|Hi , I hope this day finds you well.
After many cold months of winter, the spring has finally arrived,
Many of the summer growing Amaryllids have responded to the spring
warmth and I should be starting to get blooms any day now.
The winter growers are either flowering or finishing off, with their
leaves turning that familiar yellow, signalling seasons end. The good news
is that now these bulbs are available for you to purchase and add to your
collection. This is not the largest list I have produced but it is filled
with many bulbs of excellent gene quality and diversity. All of the bulbs
offered on this list are seed raided unless stated as an offset. This
ensures genetic diversity amongst your collection and also seed set on
your plants when they bloom.
Babiana vanzyliae in full flight.
Changes to the way I list the bulbs - This list is also marked
in 'years old' this season. Previous lists have been marked 'season',
indicating the age of the bulb. One customer indicated this past year that
this was erroneous and misleading to the home gardener. I assured this
customer that this was the way I was taught to distinguish South
African Amaryllids. Another point raised was the high attrition or
death rate of second 1 year old seedlings. I know it is hard to keep them
alive. I have the philosophy that it is better to pass on what I have
raised for that season. This way, at least some of you can grow and raise
the rarer bulbs in the event that I mine succumb. None the less, to
further simplify this list and assist in these points, I have moved to
naming bulbs by their year. Eg. 1 years old, 2 years old. etc. Storing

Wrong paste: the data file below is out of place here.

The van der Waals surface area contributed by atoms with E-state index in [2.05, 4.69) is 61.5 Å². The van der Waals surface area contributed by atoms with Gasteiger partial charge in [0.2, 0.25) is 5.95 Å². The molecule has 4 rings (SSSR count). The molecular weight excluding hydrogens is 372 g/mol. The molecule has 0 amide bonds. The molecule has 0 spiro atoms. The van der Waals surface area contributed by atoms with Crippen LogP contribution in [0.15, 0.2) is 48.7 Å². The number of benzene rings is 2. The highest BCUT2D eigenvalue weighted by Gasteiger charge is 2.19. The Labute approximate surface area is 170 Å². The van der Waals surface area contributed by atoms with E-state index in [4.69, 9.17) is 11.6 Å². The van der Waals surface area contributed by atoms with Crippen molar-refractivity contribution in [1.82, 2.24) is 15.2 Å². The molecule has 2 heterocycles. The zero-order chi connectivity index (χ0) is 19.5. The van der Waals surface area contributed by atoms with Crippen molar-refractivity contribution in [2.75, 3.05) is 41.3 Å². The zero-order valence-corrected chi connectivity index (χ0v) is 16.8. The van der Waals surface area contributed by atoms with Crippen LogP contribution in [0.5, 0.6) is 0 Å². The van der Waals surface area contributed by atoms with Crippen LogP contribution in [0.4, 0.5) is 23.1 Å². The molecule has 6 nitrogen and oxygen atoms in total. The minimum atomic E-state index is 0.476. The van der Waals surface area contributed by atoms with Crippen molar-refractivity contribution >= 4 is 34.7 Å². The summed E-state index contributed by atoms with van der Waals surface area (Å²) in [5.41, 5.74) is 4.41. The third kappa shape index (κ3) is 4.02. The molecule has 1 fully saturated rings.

small bulbs in sand, in the shade, ensuring the pot says barely moist to
preserve the bulbs.
The brilliant blue of Geissorhiza aspera
Growing South African Bulbs is an easy and fun way to enjoy the
garden during the colder months of the year. If you live in an Apartment
block, these bulbs can provide you with efficient, space saving
beauties to savour when you enjoy the morning cuppa outside. Bulbs
such as Brunsvigia, Haemanthus, Hessea and Strumaria, will provide
excellent late autumn/early winter blooms and interesting foliage during
the cold season. As spring approaches, the leaves on these winter growing
bulbs die off, and the bulbs are dormant during the warmer months of the
Bulbinella latifolia spp. latifolia
This year I have again introduced different bulbs to the garden. Bulbs
other than Amaryllidaceae. These include Babiana, Bulbinella, Daubenya,
and Massonia just to name a few. There are also some odds and sods I
obtained from The Australian Bulb Association. If you haven't seen this
list, get it! It's a must!